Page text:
Chicago mayoral election will hold a mayoral election Tuesday. However, it will likely take several weeks and a runoff election before a winner can be declared. Here’s a look at what’s going on:
Chicago mayoral election
On Tuesday, nine candidates will compete for the chance to become Chicago mayoral election next mayor. This includes Lori Lightfoot (who was elected in 2019) and is running for her second term.
A candidate must receive at least 50 percent of the votes to win the office. This is unlikely considering the field is so large. The race will be decided by a runoff between the top vote-getters on April 4.
Officially, the election is nonpartisan. It is not considered or called primary. However, all candidates for the leadership of the city, which is a stronghold of the Democratic Party, are Democrats.
Lightfoot is not the only candidate. Also, there are U.S. Rep. Jesus Chuy Garcia, ex-schools CEO Paul Vallas and Cook County Commissioner Brandon Johnson. Willie Wilson, Kambium Buckner, Ja’Mal Green, Roderick Sawyer and state Rep. Kambium Buckner.
Are there any runoffs that have been held in the past?
The nonpartisan municipal elections were established in Chicago in 1999. However, a mayoral race was not necessary until 2015. Because Mayor Richard Daley won reelection in 1999 and 2003 with more than 70% of the vote, that’s why there wasn’t a mayoral runoff until 2015.
Former White House chief of staff Rahm Emmanuel was able to avoid a runoff in the 2011 mayoral election after Daley decided not to run for re-election. After failing to win a majority of the vote in February’s election, he was forced to enter the city’s first mayoral race in 2015. Garcia was defeated by Emanuel.
Lightfoot defeated Toni Preckwinkle (Cook County Board Chair), in a runoff that took place in 2019. Lightfoot won the contest easily.
What are the most pressing issues in Chicago mayoral election ?
in Chicago mayoral election, The main issue for the race has been public safety. As it did elsewhere, violent crime rose in Chicago during the pandemic. According to the Chicago Police Department, the city recorded 797 homicides by 2021. This was the highest number of homicides in over a quarter century.
While homicides in Chicago mayoral election have declined and Chicago’s per-capita number is lower than St. Louis and other Midwestern cities, crimes like robberies, carjackings, and other incidents still occur, including downtown.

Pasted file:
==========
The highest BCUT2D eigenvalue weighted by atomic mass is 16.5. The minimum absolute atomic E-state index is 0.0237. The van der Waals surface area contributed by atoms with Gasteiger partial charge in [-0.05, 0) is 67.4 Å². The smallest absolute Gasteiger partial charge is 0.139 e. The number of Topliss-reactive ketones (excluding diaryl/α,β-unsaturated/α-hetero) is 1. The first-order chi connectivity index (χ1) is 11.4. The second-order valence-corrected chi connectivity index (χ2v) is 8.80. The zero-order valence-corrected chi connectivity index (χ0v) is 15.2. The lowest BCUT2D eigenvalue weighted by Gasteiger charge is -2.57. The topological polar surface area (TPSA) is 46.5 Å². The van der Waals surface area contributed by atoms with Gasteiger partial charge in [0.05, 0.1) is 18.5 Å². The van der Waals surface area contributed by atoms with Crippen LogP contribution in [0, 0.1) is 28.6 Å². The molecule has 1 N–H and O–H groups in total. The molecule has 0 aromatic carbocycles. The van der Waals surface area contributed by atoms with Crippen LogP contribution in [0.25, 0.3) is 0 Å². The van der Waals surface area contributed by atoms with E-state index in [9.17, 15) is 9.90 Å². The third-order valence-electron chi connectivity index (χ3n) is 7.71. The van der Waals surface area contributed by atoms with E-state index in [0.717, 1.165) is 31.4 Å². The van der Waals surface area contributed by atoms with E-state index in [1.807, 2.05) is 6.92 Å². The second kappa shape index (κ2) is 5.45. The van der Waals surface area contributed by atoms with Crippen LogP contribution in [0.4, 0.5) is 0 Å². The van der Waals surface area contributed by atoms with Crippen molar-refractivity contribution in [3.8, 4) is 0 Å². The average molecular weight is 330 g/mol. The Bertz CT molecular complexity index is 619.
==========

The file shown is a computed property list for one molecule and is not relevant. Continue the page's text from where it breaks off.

Voters are also concerned about the rising cost of living. This includes property taxes and affordable housing.
What makes Lightfoot so vulnerable?
Four years ago, Lightfoot was elected as an outsider to curb corruption at City Hall. This was at a time in which some elected officials were being investigated and the focus of voters was on cleaning up the city’s government. Lightfoot’s tenure as an office holder was dominated by other issues: the COVID-19 pandemic and protests over police violence, rising crimes, and disputes with the Chicago Teachers Union over a mandate for vaccines.
Although the number of homicides has declined since the pandemic it is still much higher than the year before Lightfoot was elected. She claims that the city has a strategy for reducing crime, and it is working. Her rivals claim that she isn’t doing enough, and that she should fire her hand-selected superintendent of police.
Lightfoot’s temperament has been criticised for being too divisive, and she is not separated from law-and-order matters. Some progressives are furious that Lightfoot didn’t fulfill campaign promises to create civilian oversight of the police force early in her administration.
Lightfoot was originally a progressive candidate for office and is now “trying to thread the needle that’s middle”, with Vallas receiving support from more conservative voters, and other candidates competing for votes who are more to their left. Constance Mixon, an Elmhurst University professor who has spent her entire life in Chicago, stated that Vallas is getting support from voters who are more conservative than others.